Long underrated, Whitworth was perhaps the most valuable and important free-agent signing in the league last season, Case Keenum in Minnesota notwithstanding. The Rams rewarded Whitworth with a three-year, $33.75-million deal ($15 million guaranteed). And after 11 years in Cincinnati, and despite playing in his age-36 campaign, he responded with one of his best seasons. Whitworth was plagued by inconsistency early in his career but has gotten better with age. Over the last five seasons, he’s been at or near the league lead with the fewest QB hurries, hits and sacks allowed of any tackle with more than 1,000 snaps. Whitworth (6-7, 330 pounds) has outstanding size but can play a bit stiff at times and is not the most athletic big man around.

3. Trent Williams, Washington

In a remarkably deep group of contemporary left tackles, Williams is another one who could easily be an All Pro every year — if he could stay on the field. At 6-5 and 337 pounds, the massive Williams is built more like a right tackle than a left tackle, and he has been to six Pro Bowls. As huge as he is, one would expect Williams to be a mauler in the ground game, but that is actually where he struggles at times. Conversely, he is outstanding in pass protection. Williams' only true trouble spot is availability — he missed a game to injury in 2014, two in 2015 and 10 combined because of suspensions/injuries the past two seasons. After gutting out a painful knee injury last year, Williams is recovering from patella tendon surgery.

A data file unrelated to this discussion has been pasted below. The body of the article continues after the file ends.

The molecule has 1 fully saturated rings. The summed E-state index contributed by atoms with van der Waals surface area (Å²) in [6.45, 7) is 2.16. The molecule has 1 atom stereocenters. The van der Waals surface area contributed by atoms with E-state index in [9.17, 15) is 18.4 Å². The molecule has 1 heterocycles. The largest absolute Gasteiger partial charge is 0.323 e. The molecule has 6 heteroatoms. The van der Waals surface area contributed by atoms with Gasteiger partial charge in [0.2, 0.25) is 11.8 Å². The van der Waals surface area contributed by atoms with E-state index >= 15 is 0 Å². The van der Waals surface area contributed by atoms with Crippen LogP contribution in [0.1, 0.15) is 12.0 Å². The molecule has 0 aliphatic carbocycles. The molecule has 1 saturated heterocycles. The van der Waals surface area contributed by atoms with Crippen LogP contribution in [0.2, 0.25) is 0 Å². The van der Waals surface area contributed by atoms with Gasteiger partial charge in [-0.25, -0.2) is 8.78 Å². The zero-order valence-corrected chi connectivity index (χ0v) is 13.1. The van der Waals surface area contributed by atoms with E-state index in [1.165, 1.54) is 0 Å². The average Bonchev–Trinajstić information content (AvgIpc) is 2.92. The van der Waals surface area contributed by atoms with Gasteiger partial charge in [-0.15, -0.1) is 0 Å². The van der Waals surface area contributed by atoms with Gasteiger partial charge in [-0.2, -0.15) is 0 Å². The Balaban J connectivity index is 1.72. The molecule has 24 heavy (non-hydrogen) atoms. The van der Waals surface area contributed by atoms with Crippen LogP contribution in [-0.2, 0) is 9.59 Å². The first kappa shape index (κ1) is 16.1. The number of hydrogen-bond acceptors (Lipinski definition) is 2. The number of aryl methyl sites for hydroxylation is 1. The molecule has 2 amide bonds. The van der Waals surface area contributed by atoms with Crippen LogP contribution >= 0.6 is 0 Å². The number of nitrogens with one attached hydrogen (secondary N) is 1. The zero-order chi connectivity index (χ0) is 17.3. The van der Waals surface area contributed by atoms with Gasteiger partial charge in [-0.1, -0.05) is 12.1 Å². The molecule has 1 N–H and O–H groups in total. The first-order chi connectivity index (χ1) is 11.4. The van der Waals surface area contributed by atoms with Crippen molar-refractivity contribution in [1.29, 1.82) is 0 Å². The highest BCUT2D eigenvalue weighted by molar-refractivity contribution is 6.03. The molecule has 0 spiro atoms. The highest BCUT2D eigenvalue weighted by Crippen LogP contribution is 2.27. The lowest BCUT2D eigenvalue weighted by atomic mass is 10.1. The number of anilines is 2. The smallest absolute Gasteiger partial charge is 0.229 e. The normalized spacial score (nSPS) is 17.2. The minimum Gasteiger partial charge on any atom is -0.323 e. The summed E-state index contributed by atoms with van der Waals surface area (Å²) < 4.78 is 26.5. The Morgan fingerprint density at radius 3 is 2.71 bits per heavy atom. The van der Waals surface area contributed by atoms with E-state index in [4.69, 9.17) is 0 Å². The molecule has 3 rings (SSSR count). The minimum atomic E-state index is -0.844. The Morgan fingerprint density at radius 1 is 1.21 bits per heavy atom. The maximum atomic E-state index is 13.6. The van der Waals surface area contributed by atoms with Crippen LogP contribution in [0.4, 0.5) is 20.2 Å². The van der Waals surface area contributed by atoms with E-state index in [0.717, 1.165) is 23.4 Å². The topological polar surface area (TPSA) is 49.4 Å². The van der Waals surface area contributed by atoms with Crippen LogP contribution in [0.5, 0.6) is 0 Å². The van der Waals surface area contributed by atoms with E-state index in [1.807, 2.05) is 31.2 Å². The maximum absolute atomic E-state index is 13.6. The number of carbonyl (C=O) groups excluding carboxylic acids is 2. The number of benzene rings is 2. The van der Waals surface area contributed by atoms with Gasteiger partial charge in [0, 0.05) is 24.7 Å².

4. David Bakhtiari, Packers